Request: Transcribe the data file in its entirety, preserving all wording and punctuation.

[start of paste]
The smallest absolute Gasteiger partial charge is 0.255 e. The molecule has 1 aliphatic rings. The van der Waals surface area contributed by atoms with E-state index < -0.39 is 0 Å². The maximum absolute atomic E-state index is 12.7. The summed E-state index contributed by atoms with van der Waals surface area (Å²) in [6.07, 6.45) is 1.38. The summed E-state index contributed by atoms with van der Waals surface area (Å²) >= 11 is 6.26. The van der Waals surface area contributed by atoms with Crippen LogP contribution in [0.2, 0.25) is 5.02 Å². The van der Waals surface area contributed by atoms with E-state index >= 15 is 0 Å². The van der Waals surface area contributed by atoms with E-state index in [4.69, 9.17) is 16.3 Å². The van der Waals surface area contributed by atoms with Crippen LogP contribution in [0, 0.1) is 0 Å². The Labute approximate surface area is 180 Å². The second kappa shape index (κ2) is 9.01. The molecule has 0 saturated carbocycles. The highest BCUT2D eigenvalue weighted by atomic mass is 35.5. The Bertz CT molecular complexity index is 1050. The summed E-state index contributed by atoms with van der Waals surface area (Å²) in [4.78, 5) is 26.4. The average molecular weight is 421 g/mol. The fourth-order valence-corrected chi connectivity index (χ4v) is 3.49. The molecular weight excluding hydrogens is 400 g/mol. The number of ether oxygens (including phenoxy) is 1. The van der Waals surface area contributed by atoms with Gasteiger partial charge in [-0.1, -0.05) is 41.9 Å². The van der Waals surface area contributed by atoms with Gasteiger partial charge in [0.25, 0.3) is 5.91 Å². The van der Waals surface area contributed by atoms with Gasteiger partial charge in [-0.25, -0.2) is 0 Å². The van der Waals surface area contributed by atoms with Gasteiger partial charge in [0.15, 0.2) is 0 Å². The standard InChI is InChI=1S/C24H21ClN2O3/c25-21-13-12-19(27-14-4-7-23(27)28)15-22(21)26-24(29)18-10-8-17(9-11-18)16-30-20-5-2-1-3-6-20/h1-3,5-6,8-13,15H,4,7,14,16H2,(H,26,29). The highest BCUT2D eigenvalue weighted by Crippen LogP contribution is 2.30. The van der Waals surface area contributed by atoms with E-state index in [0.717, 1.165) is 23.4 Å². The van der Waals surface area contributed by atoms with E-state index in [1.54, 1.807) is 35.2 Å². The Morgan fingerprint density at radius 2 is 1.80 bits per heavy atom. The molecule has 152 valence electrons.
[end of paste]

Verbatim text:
The smallest absolute Gasteiger partial charge is 0.255 e. The molecule has 1 aliphatic rings. The van der Waals surface area contributed by atoms with E-state index < -0.39 is 0 Å². The maximum absolute atomic E-state index is 12.7. The summed E-state index contributed by atoms with van der Waals surface area (Å²) in [6.07, 6.45) is 1.38. The summed E-state index contributed by atoms with van der Waals surface area (Å²) >= 11 is 6.26. The van der Waals surface area contributed by atoms with Crippen LogP contribution in [0.2, 0.25) is 5.02 Å². The van der Waals surface area contributed by atoms with E-state index >= 15 is 0 Å². The van der Waals surface area contributed by atoms with E-state index in [4.69, 9.17) is 16.3 Å². The van der Waals surface area contributed by atoms with Crippen LogP contribution in [0, 0.1) is 0 Å². The Labute approximate surface area is 180 Å². The second kappa shape index (κ2) is 9.01. The molecule has 0 saturated carbocycles. The highest BCUT2D eigenvalue weighted by atomic mass is 35.5. The Bertz CT molecular complexity index is 1050. The summed E-state index contributed by atoms with van der Waals surface area (Å²) in [4.78, 5) is 26.4. The average molecular weight is 421 g/mol. The fourth-order valence-corrected chi connectivity index (χ4v) is 3.49. The molecular weight excluding hydrogens is 400 g/mol. The number of ether oxygens (including phenoxy) is 1. The van der Waals surface area contributed by atoms with Gasteiger partial charge in [-0.1, -0.05) is 41.9 Å². The van der Waals surface area contributed by atoms with Gasteiger partial charge in [0.25, 0.3) is 5.91 Å². The van der Waals surface area contributed by atoms with Gasteiger partial charge in [-0.25, -0.2) is 0 Å². The van der Waals surface area contributed by atoms with Gasteiger partial charge in [0.15, 0.2) is 0 Å². The standard InChI is InChI=1S/C24H21ClN2O3/c25-21-13-12-19(27-14-4-7-23(27)28)15-22(21)26-24(29)18-10-8-17(9-11-18)16-30-20-5-2-1-3-6-20/h1-3,5-6,8-13,15H,4,7,14,16H2,(H,26,29). The highest BCUT2D eigenvalue weighted by Crippen LogP contribution is 2.30. The van der Waals surface area contributed by atoms with E-state index in [0.717, 1.165) is 23.4 Å². The van der Waals surface area contributed by atoms with E-state index in [1.54, 1.807) is 35.2 Å². The Morgan fingerprint density at radius 2 is 1.80 bits per heavy atom. The molecule has 152 valence electrons.